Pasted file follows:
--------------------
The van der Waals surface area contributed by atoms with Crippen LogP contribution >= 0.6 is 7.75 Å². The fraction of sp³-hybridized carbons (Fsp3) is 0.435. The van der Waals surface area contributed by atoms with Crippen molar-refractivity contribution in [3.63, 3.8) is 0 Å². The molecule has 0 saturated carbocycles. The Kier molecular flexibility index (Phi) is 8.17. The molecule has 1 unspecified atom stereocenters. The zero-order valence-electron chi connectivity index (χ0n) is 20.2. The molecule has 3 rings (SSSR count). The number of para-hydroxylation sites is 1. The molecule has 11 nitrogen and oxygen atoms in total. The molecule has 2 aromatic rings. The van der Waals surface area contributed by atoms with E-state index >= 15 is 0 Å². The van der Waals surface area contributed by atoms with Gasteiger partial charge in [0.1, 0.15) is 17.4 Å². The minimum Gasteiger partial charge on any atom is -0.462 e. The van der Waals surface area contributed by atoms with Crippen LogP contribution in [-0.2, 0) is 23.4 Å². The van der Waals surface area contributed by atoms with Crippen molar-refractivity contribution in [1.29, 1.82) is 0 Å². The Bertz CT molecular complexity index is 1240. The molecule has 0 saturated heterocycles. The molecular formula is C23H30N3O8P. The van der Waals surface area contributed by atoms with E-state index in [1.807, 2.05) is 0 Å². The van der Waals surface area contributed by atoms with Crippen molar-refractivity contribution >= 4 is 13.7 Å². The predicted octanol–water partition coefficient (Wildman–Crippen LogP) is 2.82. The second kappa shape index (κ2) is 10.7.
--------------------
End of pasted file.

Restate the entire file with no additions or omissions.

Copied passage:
The van der Waals surface area contributed by atoms with Crippen LogP contribution >= 0.6 is 7.75 Å². The fraction of sp³-hybridized carbons (Fsp3) is 0.435. The van der Waals surface area contributed by atoms with Crippen molar-refractivity contribution in [3.63, 3.8) is 0 Å². The molecule has 0 saturated carbocycles. The Kier molecular flexibility index (Phi) is 8.17. The molecule has 1 unspecified atom stereocenters. The zero-order valence-electron chi connectivity index (χ0n) is 20.2. The molecule has 3 rings (SSSR count). The number of para-hydroxylation sites is 1. The molecule has 11 nitrogen and oxygen atoms in total. The molecule has 2 aromatic rings. The van der Waals surface area contributed by atoms with E-state index >= 15 is 0 Å². The van der Waals surface area contributed by atoms with Gasteiger partial charge in [0.1, 0.15) is 17.4 Å². The minimum Gasteiger partial charge on any atom is -0.462 e. The van der Waals surface area contributed by atoms with Crippen LogP contribution in [-0.2, 0) is 23.4 Å². The van der Waals surface area contributed by atoms with Crippen molar-refractivity contribution in [1.29, 1.82) is 0 Å². The Bertz CT molecular complexity index is 1240. The molecule has 0 saturated heterocycles. The molecular formula is C23H30N3O8P. The van der Waals surface area contributed by atoms with E-state index in [1.807, 2.05) is 0 Å². The van der Waals surface area contributed by atoms with Crippen molar-refractivity contribution >= 4 is 13.7 Å². The predicted octanol–water partition coefficient (Wildman–Crippen LogP) is 2.82. The second kappa shape index (κ2) is 10.7.